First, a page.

Queensland Facility for Advanced Genome Editing

QFAGE provides expert genetic modification services to researchers in the life sciences and biomedicine.

Advances in CRISPR/Cas9 genome editing technology are providing new and rapid means to develop genetic models for research. In charge of the facility are Professor Peter Koopman, overseeing mouse genome editing, and Dr Nathan Palpant, overseeing cell line genome editing. The facility has two full-time managers with extensive experience and dedication to experimental success.  

Genome editing services

Standard CRISPR/Cas9 and TG mouse production service involves three staged modules:

  • Module 1: pre-experiment design and reagents
  • Module 2: microinjection, transfer and agistment to weaning stage
  • Module 3: post-weaning analysis to handover stage

Standard CRISPR/Cas9 and cell line production service involves three staged modules:

  • Module 1: pre-experiment design, reagent preparation, and cell line QC
  • Module 2: transfection and pool efficiency analysis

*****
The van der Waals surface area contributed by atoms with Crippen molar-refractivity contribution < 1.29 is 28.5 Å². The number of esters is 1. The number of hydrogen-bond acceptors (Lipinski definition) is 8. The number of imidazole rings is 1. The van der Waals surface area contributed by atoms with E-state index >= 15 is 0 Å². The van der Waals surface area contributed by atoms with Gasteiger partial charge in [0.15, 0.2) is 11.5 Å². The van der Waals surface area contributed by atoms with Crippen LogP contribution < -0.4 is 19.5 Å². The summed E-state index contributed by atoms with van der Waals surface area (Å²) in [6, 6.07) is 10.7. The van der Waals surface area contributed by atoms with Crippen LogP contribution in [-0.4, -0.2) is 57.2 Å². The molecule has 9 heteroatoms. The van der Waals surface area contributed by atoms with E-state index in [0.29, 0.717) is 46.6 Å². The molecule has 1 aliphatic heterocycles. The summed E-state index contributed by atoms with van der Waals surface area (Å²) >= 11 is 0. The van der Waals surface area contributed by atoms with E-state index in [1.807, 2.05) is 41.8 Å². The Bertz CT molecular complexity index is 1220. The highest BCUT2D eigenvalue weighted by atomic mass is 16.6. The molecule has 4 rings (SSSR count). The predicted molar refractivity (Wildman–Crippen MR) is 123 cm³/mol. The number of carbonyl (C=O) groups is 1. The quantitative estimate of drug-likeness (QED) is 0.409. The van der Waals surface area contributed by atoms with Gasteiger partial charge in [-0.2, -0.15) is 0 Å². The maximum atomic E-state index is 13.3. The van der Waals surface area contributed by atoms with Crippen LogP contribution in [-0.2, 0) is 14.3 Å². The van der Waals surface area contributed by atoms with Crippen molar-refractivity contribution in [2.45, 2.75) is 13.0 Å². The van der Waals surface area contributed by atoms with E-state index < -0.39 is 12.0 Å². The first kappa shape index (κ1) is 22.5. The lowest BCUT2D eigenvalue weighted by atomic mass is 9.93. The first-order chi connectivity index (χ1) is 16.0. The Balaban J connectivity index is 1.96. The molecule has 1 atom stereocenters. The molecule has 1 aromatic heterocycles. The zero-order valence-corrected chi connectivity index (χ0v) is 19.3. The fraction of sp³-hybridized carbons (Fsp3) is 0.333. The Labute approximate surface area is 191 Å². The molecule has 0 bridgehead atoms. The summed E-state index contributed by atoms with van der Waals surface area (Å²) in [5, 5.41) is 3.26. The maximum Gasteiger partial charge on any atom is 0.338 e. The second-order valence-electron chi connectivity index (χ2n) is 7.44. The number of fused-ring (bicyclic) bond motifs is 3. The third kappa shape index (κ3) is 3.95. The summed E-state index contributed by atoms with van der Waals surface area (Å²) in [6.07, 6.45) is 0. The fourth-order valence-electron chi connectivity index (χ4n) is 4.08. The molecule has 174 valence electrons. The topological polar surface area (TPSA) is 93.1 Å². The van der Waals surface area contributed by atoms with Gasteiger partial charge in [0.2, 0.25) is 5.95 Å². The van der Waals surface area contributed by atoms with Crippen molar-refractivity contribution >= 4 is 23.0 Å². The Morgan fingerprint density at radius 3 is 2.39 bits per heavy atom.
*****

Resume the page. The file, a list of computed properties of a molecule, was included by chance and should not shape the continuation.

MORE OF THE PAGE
• Module 3: Single colony generation, analysis and handover stage

In general, we provide the following types of services (the cost for the standard service varies according to the type of experiment involved – please contact us for detailed pricing).

Type 1 CRISPR/Cas9 project (simple): Gene knockout or large deletion. This normally involves targeting two sgRNAs either side of the region or exon to be deleted, and no repair template, so the deletion results from non-homologous end joining (NHEJ).

Type 2 CRISPR/Cas9 project (intermediate): Generation of small, specific changes (e.g. point mutations, small specific insertions/deletions up to 60 bp, or epitope tagging). This normally involves using two sgRNAs targeted at the site of interest, and homology-director repair (HDR) via a single-stranded DNA oligonucleotide substrate (~150 bases).

Type 3 CRISPR/Cas9 project (complex): Generation of conditional (“floxed”) alleles or insertion of large DNA fragments. These experiments are much more complicated and involve either several sgRNAs (two for each LoxP insertion site) and repair templates, or a large plasmid DNA substrate (5–10 kb) to either “flox” an exon or “knock-in” a reporter or other large piece of sequence.

Other services: A standard mouse TG project involves a simplified service module 1 (preparation of injectables), plus full service modules 2 and 3. A package consisting of a customised combination of service modules for mouse or cell line production is available on request.